“In the 32 years I have been in the music industry, I really appreciate the time and space that I am in,” she smiles. “Amazing Man was obviously for Madiba and I’m glad I gave him a copy. He was smiling and he said,” she laughs before she puts on her best Nelson Mandela impersonation: “‘Ha! did you sing about me here? Oh, because I’m a pensioner?’”

This new album is jovial in parts (on Happy People and Dance Some More), reflective (on Letter To Grandmama – which is a merging of a collaboration and a cover) and socially conscious (on Jewel of Africa, featuring Berita, as well as Pardon Me).

“My music is encouraged by the things I see,” Chaka Chaka admits. “Whether I am in Uganda, Kenya, Vietnam or Japan, I still look and get inspired. The first track I did when I went into the studio was Pardon Me … There was a refugee child who washed up on the beach and I remember thinking: ‘Oh my God, this could be my grandchild. When you see those people standing there and preventing these (refugees) from coming in … I just cried.”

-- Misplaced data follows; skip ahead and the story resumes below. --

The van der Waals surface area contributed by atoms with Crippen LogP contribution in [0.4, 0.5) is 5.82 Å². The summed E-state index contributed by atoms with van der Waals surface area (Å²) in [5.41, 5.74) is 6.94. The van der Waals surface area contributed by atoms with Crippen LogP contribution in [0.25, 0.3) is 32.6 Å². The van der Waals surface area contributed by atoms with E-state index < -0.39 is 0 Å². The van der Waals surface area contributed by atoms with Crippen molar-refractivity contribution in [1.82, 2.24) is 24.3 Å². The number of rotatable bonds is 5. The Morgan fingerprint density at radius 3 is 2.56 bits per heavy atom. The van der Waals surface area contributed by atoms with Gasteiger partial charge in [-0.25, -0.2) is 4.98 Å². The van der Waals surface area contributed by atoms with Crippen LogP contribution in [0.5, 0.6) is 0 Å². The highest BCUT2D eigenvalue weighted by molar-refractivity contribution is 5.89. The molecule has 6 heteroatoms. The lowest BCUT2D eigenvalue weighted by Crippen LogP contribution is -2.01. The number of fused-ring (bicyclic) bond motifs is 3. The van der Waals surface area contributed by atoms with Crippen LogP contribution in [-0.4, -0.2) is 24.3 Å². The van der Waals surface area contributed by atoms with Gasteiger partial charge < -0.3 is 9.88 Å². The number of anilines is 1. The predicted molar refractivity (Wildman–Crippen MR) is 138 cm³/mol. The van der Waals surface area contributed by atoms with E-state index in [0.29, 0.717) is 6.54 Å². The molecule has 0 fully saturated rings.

“The words just came: ‘Pardon me, be my friend, don’t close the door.’ For me, it’s about peace, seeing the world being a better place and asking our leaders why should people die in this age and time? Why people should leave their homes to go across borders? It’s just so sad.”

In addition to the executive producer hat, Chaka Chaka also wears the songwriter and co-producer ones. In the “Thank You” notes, Chaka Chaka acknowledges her son, Themba “Maestro Mingz” Mhinga, for their fights and respects him as the producer. I ask her if there was a moment during the recording process that she realised he was right about something.

She says: “It was (the case) with Keep Looking At Me,” Chaka Chaka points at the CD cover on the table and laughs. “I actually didn’t want to sing that song. He just said: ‘Mom, you’ve been around for a long time so let’s sing something that is light, funky …’ You know, Pardon Me and Keep Looking At Me were done in London. The mixing and everything was really rocky and I kept sending it back, saying I don’t want it this way. He said: ‘You can’t close yourself into a box, mom.’ I wanted to keep me being me in the music but I listened to him.”